So the duo announced in the spring of 1986 that they would amicably split, following a farewell single (“The Edge of Heaven,” subsequently included on the band’s compilation The Final and its American counterpart Music from the Edge of Heaven) and a grand finale show at Wembley Arena in London. The eight-hour event (including the premiere of the band’s Foreign Skies documentary, chronicling their unprecedented trip to perform in China) featured all the hits and guest appearances from two of the U.K.’s biggest musicians: Elton John (who had featured Michael on his 1985 single “Wrap Her Up”) and Duran Duran frontman Simon Le Bon, making a rare guest appearance away from the band (who were in the final stages of recording Notorious).

All in all, a strong show, but not one widely represented in bootlegs, either audio or visual. Arguably, an official release would be best served as a DVD (pro-shot footage, though rare, surely exists), in order to capture the scope of the show (and the photogenic nature of the band).

WHAM!, The Final: Live at Wembley 1986 (Epic/Legacy)

  1. Everything She Wants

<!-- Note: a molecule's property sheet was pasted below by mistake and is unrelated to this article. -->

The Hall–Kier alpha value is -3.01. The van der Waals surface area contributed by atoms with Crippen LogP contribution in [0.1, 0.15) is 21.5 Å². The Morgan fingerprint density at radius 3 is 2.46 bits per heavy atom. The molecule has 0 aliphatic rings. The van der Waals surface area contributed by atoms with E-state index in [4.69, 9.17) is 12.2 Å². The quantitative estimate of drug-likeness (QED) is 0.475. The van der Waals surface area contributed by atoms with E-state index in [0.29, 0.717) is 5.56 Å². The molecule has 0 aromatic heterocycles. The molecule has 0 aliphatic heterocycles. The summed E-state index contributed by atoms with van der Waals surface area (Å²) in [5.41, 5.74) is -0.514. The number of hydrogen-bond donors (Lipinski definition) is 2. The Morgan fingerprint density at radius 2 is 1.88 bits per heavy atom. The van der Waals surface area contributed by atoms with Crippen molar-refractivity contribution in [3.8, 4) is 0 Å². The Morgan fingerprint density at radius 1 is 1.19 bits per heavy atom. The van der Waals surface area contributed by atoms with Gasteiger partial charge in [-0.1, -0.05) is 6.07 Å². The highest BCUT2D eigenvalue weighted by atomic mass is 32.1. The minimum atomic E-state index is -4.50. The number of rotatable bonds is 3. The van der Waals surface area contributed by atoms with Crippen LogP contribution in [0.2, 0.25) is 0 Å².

2. Club Tropicana
  3. Heartbeat
  4. Battlestations
  5. Bad Boys
  6. If You Were There (a cover of the Isley Brothers song)
  7. The Edge of Heaven
  8. Candle in the Wind (with Elton John)
  9. Credit Card Baby
  10. Like a Baby
  11. Love Machine (a cover of The Miracles song)
  12. Where Did Your Heart Go?
  13. Why (a cover of the Carly Simon song)
  14. Last Christmas
  15. Wham! Rap (Enjoy What You Do)
  16. A Different Corner
  17. Freedom
  18. Careless Whisper
  19. Young Guns (Go for It!)
  20. Wake Me Up Before You Go-Go
  21. I’m Your Man (with Simon Le Bon)

Written by Mike Duquette

June 28, 2011 at 17:32

8 Responses

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  1. Hello, I think David Austin was rather a guitarist for the band, and Tommy Eyre was on the keyboards… I might be wrong though…

    Christophe Allier

    June 28, 2011 at 18:20

  2. A few times every year, I go on a rabid search for pro-shot footage from this show…yet it somehow remains out of circulation. I love you for writing this up.

    Jason

    June 28, 2011 at 22:21

  3. Agreed, after 25 years, it might be fun to see what all the hype was about. Having seen some of the youtube footage there are some great moments – although most of that source the crowd noise is the only thing you can hear.
    I would much rather see a catalog run on the original 3 albums (THE FINAL best of in the UK etc. – )
    FANTASTIC already has CD versions out there with instrumentals and remixes built on, but most of the actual 12″ releases remain only on vinyl. MAKE IT BIG the bands’ smash has at least a few instrumental mixes out there as b-sides, but also the original version of “Careless Whisper”, the single mixes of “Everything She Wants” and “Freedom” (at least two remixes of “Freedom” are out there on 12″ etc).